|Roman Catholic Church|
|Patronage||Naples; invoked against migraine|
Aspren lived at the end of the 1st century and in the early 2nd century, as confirmed by archaeological studies regarding the early Neapolitan Church as well as the fact that "Aspren" was a common name during the days of the Roman Republic and the early years of the Roman Empire and afterwards fell into disuse.
The Marble Calendar of Naples (Calendario Marmoreo di Napoli) attests to Aspren's existence and the fact that he lived during the reigns of Trajan and Hadrian; Aspren's episcopate is stated as lasting twenty-three years.
Nothing is known of his life, but an ancient legend holds that Saint Peter, on his way to Rome, stopped at Naples and converted an old woman (identified as Candida the Elder) after he cured her of an illness.
The legend holds that Peter consecrated Aspren as bishop of Naples and asked him to construct the oratory of Santa Maria del Principio, which would form the basis for the basilica of Santa Restituta; San Pietro ad Aram was also said to have been built during this time.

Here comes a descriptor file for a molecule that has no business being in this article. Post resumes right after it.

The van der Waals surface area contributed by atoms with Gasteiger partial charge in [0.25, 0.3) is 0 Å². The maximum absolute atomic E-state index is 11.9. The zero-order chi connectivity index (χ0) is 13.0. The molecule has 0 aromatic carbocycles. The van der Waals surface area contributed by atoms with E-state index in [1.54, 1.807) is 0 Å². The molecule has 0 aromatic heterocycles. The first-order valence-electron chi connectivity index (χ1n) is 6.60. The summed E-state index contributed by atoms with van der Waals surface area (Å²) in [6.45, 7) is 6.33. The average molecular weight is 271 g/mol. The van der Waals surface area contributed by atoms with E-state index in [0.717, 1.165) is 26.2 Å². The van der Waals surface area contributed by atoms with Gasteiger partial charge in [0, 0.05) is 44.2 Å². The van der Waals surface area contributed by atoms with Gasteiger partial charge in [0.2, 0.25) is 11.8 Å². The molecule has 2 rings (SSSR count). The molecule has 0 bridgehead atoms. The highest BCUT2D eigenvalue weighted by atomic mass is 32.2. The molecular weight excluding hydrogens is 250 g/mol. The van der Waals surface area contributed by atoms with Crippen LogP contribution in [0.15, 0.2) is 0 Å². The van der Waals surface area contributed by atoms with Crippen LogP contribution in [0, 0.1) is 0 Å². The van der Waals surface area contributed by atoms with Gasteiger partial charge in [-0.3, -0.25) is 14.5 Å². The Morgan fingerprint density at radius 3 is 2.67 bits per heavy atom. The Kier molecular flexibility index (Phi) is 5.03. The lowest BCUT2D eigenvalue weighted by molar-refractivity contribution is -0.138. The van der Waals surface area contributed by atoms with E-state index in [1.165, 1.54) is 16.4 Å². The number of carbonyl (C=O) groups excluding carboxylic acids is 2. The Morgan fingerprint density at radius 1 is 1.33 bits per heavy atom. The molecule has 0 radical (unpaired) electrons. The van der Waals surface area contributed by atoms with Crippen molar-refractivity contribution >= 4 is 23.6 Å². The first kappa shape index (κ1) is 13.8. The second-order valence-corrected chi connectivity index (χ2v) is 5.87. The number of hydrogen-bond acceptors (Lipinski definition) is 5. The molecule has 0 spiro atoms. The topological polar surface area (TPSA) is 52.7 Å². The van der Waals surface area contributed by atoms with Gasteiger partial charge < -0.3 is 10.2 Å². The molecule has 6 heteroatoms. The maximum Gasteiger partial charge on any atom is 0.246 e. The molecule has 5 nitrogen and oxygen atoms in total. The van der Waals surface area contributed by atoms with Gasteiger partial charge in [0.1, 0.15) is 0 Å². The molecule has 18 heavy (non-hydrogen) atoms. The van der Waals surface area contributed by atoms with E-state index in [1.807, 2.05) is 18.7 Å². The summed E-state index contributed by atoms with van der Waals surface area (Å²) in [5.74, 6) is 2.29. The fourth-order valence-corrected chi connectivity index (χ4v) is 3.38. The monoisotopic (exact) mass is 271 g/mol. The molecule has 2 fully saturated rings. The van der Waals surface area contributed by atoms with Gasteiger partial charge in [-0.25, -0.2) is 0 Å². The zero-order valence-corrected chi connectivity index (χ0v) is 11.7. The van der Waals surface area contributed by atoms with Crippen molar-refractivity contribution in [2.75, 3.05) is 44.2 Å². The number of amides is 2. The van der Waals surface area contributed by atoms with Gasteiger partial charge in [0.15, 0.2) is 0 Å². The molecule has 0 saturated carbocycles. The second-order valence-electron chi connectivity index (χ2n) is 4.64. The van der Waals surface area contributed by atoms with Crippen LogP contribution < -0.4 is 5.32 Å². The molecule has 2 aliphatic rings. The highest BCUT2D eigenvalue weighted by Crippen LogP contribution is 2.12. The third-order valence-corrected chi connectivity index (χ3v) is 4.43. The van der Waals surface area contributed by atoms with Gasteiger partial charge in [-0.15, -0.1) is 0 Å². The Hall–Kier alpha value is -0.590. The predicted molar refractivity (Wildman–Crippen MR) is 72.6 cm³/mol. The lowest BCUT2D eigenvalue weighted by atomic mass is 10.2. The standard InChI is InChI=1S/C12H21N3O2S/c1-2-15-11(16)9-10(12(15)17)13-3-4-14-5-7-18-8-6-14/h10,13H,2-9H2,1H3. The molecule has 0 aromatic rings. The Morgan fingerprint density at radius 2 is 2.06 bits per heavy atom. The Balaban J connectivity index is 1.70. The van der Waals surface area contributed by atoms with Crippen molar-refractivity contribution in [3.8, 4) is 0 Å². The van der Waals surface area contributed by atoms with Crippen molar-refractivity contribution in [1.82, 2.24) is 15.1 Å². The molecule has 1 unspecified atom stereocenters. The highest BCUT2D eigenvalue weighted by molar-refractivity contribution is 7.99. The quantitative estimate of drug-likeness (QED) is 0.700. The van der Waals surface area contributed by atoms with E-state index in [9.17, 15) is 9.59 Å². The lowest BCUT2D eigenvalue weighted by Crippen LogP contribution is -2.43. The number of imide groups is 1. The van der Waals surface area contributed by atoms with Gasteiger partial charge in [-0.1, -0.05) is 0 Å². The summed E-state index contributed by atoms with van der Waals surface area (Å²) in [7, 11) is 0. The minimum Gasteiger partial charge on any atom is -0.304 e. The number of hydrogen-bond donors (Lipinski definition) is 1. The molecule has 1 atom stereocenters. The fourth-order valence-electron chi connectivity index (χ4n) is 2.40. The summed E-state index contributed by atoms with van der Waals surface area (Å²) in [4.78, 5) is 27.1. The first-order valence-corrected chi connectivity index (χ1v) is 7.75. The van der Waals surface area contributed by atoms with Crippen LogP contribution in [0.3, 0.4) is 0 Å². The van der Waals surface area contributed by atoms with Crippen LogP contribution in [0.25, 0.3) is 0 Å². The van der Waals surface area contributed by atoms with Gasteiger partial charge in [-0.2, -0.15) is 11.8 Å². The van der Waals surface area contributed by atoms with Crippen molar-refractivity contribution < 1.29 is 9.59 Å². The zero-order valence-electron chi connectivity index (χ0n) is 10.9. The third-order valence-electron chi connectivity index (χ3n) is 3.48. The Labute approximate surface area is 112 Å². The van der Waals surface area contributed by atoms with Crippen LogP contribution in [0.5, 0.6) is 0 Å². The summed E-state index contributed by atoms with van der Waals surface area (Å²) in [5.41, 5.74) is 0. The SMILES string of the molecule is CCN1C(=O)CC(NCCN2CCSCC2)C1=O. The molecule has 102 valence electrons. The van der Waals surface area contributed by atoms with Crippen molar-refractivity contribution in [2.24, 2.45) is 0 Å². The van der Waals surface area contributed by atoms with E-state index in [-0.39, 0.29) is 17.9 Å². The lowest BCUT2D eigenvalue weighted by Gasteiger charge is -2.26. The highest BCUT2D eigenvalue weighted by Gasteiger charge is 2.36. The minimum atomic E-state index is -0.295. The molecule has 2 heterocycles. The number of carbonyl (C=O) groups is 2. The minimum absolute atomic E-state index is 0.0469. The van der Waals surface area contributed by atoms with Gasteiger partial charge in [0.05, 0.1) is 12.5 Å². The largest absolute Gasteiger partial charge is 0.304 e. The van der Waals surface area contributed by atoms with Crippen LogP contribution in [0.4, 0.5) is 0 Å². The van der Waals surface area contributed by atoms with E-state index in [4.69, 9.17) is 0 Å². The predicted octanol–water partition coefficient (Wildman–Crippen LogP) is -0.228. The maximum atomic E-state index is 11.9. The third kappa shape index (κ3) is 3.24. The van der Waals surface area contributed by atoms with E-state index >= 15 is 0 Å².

After Aspren's death, numerous miracles were attributed to him, and his sepulcher rested in the oratory of Santa Maria del Principio, although some scholars state that his sepulcher was located in the Catacombs of San Gennaro, where images of the first fourteen Neapolitan bishops can be found. In any case, John IV, Bishop of Naples translated Aspren's relics to the basilica of Santa Restituta, in the chapel dedicated to Aspren. Aspren was named the second (in 1673) of the large group of more than 50 patron saints of Naples (Saint Januarius is the first).
A silver bust of Aspreno is found in Naples Cathedral. In the city two churches were dedicated to him as well as the chapel of San Aspreno in Naples Cathedral. Bernardo Tesauro would paint frescoes in this chapel.
- (Italian) Sant' Aspreno di Napoli